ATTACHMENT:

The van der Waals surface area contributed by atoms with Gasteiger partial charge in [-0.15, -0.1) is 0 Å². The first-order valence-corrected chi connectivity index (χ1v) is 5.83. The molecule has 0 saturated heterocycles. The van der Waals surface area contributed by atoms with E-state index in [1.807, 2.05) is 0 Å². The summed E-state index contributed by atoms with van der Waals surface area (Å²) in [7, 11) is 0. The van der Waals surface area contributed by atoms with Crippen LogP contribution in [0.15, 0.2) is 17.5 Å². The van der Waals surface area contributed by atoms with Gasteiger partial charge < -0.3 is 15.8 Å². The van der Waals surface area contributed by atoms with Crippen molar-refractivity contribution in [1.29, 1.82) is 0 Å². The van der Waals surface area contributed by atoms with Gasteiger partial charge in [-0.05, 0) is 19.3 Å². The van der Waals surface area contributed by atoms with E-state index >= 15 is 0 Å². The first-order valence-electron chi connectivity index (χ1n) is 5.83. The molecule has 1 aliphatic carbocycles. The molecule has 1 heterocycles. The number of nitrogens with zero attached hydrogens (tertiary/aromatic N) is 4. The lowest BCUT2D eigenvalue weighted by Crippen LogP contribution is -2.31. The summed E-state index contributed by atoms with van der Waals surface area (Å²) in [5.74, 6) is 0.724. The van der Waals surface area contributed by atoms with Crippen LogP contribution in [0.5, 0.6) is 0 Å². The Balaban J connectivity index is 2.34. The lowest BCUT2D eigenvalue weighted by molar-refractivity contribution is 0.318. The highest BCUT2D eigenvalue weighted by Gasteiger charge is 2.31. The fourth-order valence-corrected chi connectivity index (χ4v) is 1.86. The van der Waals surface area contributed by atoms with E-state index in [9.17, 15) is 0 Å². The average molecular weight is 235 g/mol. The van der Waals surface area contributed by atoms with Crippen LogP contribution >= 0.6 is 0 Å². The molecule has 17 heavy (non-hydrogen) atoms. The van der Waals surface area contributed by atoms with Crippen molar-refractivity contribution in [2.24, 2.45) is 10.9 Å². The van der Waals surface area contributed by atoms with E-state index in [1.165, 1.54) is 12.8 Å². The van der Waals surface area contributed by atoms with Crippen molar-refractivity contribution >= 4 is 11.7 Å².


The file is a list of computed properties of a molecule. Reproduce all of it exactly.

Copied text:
The van der Waals surface area contributed by atoms with Gasteiger partial charge in [-0.15, -0.1) is 0 Å². The first-order valence-corrected chi connectivity index (χ1v) is 5.83. The molecule has 0 saturated heterocycles. The van der Waals surface area contributed by atoms with E-state index in [1.807, 2.05) is 0 Å². The summed E-state index contributed by atoms with van der Waals surface area (Å²) in [7, 11) is 0. The van der Waals surface area contributed by atoms with Crippen LogP contribution in [0.15, 0.2) is 17.5 Å². The van der Waals surface area contributed by atoms with Gasteiger partial charge < -0.3 is 15.8 Å². The van der Waals surface area contributed by atoms with Crippen molar-refractivity contribution in [1.29, 1.82) is 0 Å². The van der Waals surface area contributed by atoms with Gasteiger partial charge in [-0.05, 0) is 19.3 Å². The van der Waals surface area contributed by atoms with E-state index >= 15 is 0 Å². The first-order valence-electron chi connectivity index (χ1n) is 5.83. The molecule has 1 aliphatic carbocycles. The molecule has 1 heterocycles. The number of nitrogens with zero attached hydrogens (tertiary/aromatic N) is 4. The lowest BCUT2D eigenvalue weighted by Crippen LogP contribution is -2.31. The summed E-state index contributed by atoms with van der Waals surface area (Å²) in [5.74, 6) is 0.724. The van der Waals surface area contributed by atoms with Crippen LogP contribution in [0.5, 0.6) is 0 Å². The Balaban J connectivity index is 2.34. The lowest BCUT2D eigenvalue weighted by molar-refractivity contribution is 0.318. The highest BCUT2D eigenvalue weighted by Gasteiger charge is 2.31. The fourth-order valence-corrected chi connectivity index (χ4v) is 1.86. The van der Waals surface area contributed by atoms with E-state index in [9.17, 15) is 0 Å². The average molecular weight is 235 g/mol. The van der Waals surface area contributed by atoms with Crippen LogP contribution >= 0.6 is 0 Å². The molecule has 17 heavy (non-hydrogen) atoms. The van der Waals surface area contributed by atoms with Crippen molar-refractivity contribution in [2.24, 2.45) is 10.9 Å². The van der Waals surface area contributed by atoms with E-state index in [1.165, 1.54) is 12.8 Å². The van der Waals surface area contributed by atoms with Crippen molar-refractivity contribution >= 4 is 11.7 Å².